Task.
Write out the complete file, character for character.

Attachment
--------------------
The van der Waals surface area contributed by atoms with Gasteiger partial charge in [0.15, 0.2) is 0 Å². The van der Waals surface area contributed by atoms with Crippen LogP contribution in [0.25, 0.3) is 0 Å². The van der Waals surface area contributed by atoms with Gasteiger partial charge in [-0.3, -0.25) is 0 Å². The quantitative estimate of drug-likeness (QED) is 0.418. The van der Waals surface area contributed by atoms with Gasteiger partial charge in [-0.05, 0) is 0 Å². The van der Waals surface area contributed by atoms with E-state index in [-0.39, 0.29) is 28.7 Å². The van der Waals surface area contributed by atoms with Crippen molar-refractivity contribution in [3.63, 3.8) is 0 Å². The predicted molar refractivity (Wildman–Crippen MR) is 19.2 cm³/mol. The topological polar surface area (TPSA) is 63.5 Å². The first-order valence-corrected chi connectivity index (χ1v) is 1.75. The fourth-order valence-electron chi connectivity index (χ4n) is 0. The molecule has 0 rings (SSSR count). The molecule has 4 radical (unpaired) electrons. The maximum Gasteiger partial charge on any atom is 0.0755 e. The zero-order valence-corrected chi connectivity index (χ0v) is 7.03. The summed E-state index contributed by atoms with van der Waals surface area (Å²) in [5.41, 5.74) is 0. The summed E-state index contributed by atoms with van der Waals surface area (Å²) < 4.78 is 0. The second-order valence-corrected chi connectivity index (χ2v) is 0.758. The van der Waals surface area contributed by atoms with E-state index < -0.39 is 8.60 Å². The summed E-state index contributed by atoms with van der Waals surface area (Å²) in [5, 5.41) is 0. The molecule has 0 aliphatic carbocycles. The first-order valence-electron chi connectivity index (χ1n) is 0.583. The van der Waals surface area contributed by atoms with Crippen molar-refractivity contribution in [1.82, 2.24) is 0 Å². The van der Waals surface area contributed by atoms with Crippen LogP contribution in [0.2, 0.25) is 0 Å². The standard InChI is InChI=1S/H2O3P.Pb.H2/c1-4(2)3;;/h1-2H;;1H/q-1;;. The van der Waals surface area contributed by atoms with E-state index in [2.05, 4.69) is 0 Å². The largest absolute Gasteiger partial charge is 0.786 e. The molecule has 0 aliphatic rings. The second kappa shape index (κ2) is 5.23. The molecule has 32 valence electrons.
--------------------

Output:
The van der Waals surface area contributed by atoms with Gasteiger partial charge in [0.15, 0.2) is 0 Å². The van der Waals surface area contributed by atoms with Crippen LogP contribution in [0.25, 0.3) is 0 Å². The van der Waals surface area contributed by atoms with Gasteiger partial charge in [-0.3, -0.25) is 0 Å². The quantitative estimate of drug-likeness (QED) is 0.418. The van der Waals surface area contributed by atoms with Gasteiger partial charge in [-0.05, 0) is 0 Å². The van der Waals surface area contributed by atoms with E-state index in [-0.39, 0.29) is 28.7 Å². The van der Waals surface area contributed by atoms with Crippen molar-refractivity contribution in [3.63, 3.8) is 0 Å². The predicted molar refractivity (Wildman–Crippen MR) is 19.2 cm³/mol. The topological polar surface area (TPSA) is 63.5 Å². The first-order valence-corrected chi connectivity index (χ1v) is 1.75. The fourth-order valence-electron chi connectivity index (χ4n) is 0. The molecule has 0 rings (SSSR count). The molecule has 4 radical (unpaired) electrons. The maximum Gasteiger partial charge on any atom is 0.0755 e. The zero-order valence-corrected chi connectivity index (χ0v) is 7.03. The summed E-state index contributed by atoms with van der Waals surface area (Å²) in [5.41, 5.74) is 0. The summed E-state index contributed by atoms with van der Waals surface area (Å²) < 4.78 is 0. The second-order valence-corrected chi connectivity index (χ2v) is 0.758. The van der Waals surface area contributed by atoms with E-state index < -0.39 is 8.60 Å². The summed E-state index contributed by atoms with van der Waals surface area (Å²) in [5, 5.41) is 0. The molecule has 0 aliphatic carbocycles. The first-order valence-electron chi connectivity index (χ1n) is 0.583. The van der Waals surface area contributed by atoms with Crippen molar-refractivity contribution in [1.82, 2.24) is 0 Å². The van der Waals surface area contributed by atoms with Crippen LogP contribution in [0.2, 0.25) is 0 Å². The standard InChI is InChI=1S/H2O3P.Pb.H2/c1-4(2)3;;/h1-2H;;1H/q-1;;. The van der Waals surface area contributed by atoms with E-state index in [2.05, 4.69) is 0 Å². The largest absolute Gasteiger partial charge is 0.786 e. The molecule has 0 aliphatic rings. The second kappa shape index (κ2) is 5.23. The molecule has 32 valence electrons.